Midwinter Short Takes On Some Current Health Topics
Feb 4, 2018 - 7:01:12 AM
Adolescent Brain and Cognitive Development Study
This study, with the catchy acronym ABCD, is the largest long-term study of brain development and child health in the United States. Launched by NIH on September 25, 2015, the study is recruiting approximately 10,000 children, at age 9 or 10, (i.e. before they are likely to have started using drugs), conducting behavioral interviews and gathering neuroimaging, genetic, and other health data at periodic intervals until they are young adults. The subjects will be followed for approximately ten years.
As such, the goal is to determine how biology and environment interact and relate to developmental outcomes such as physical health, mental health, and life achievements.
There has been no shortage of publicity on the study, and 2018 has already seen some major coverage, including Science; KTUL-TV; and the Today show.
While the original concept of the study focused on drug and alcohol abuse, the scope has expanded. Last November, the Medical University of South Carolina joined the project. Lead researchers at this facility are Lindsay Squeglia, PhD and Kevin Gray, MD. As Squeglia puts it, “We want to know how things like screen time, substance use, head injuries, hobbies, video games, how all of these things affect how the brain is developing.”
Gray emphasizes that every kid who visits a pediatrician is readily evaluated against norms for height and weight, but “We don’t have anything like that for brain development.”
I’ll go out on a limb here and say that spending 10 hours a day staring at screens may not be ideal for young brain development.
Patients Over Paperwork Initiative
Even the Center for Medicare & Medicaid Services (CMS) realizes that providers need to spend more time with their patients, and less time dealing with regulatory and administrative functions. As such, last October, CMS announced its Patients Over Paperwork initiative.
Specifically, this policy aims to:
** Increase the number of satisfied customers--clinicians, institutional providers, health plans, etc. engaged through direct and indirect outreach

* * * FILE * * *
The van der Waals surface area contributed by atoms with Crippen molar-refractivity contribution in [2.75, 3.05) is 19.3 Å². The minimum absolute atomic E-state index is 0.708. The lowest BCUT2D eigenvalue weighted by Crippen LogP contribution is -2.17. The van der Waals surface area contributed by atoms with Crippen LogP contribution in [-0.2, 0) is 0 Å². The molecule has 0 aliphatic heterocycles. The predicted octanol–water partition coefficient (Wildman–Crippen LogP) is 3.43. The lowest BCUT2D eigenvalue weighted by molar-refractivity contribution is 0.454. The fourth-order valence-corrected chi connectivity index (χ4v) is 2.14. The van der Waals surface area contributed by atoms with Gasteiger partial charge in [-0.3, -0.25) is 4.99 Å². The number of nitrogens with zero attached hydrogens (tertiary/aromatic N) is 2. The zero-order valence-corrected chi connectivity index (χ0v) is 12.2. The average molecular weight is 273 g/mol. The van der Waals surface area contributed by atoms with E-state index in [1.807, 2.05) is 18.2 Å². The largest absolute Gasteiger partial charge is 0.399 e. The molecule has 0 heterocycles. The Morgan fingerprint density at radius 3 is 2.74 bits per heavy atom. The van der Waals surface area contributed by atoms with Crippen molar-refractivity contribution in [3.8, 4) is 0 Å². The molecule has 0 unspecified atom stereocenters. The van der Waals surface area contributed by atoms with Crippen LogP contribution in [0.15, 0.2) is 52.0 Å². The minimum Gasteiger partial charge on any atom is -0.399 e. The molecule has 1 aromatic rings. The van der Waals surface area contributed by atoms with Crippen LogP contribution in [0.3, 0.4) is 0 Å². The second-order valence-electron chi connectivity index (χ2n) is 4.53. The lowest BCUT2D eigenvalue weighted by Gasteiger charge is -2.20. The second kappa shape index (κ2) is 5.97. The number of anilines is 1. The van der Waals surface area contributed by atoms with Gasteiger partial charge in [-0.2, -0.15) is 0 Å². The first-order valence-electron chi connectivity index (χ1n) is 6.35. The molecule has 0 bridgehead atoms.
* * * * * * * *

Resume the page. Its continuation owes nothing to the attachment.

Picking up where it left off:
** Decrease the hours and dollars clinicians and providers spend on CMS-mandated compliance
** Increase the proportion of tasks that CMS customers can do in a completely digital way
Since CMS sets the tone for the manner in which all insurers and medical plans operate, this is a welcome development.
Amazon, Berkshire Hathaway, And JP Morgan Chase Join Forces To Disrupt Healthcare
For sure, this announcement has caused a stir. Among other things, prices of various health stocks dropped.
Julius Hobson, health care lobbyist with Polsinelli in Washington, D.C. shared these thoughts:
“Health care costs have annually exceeded inflation for years. In 2015, health care was 18 percent of GDP. It should be no surprise, then, that large business corporations are combining to lower health care costs. The question is, why did it take so long? The new entity would cover about 900,000 employees worldwide. The volume alone will help cut costs. With a lesser incentive for profits, the new company can cut out middle entities, such as pharmacy benefit managers.”
“Hospitals could contract directly with the new company. Initially, the company could buy drugs at a greater volume and demand lower prices. Later, it could manufacture generic drugs as a means for reducing costs.”
All true, but as retired vascular surgeon and blogger Chuck Dinerstein has noted, the supposed dream team collaboration is “missing actual healthcare.”
“If health care was solely about financing, logistics, and value investing we would be in fat city. But the absence of any indication of who will direct the actual health care suggests that this is only a game changer for how we pay for healthcare, not, in the office, in the emergency department, or in the operating room healthcare. Perhaps that is why the insurance companies stocks fell and the hospital stocks rose.”
It’s not just about the dollars.
Michael D. Shaw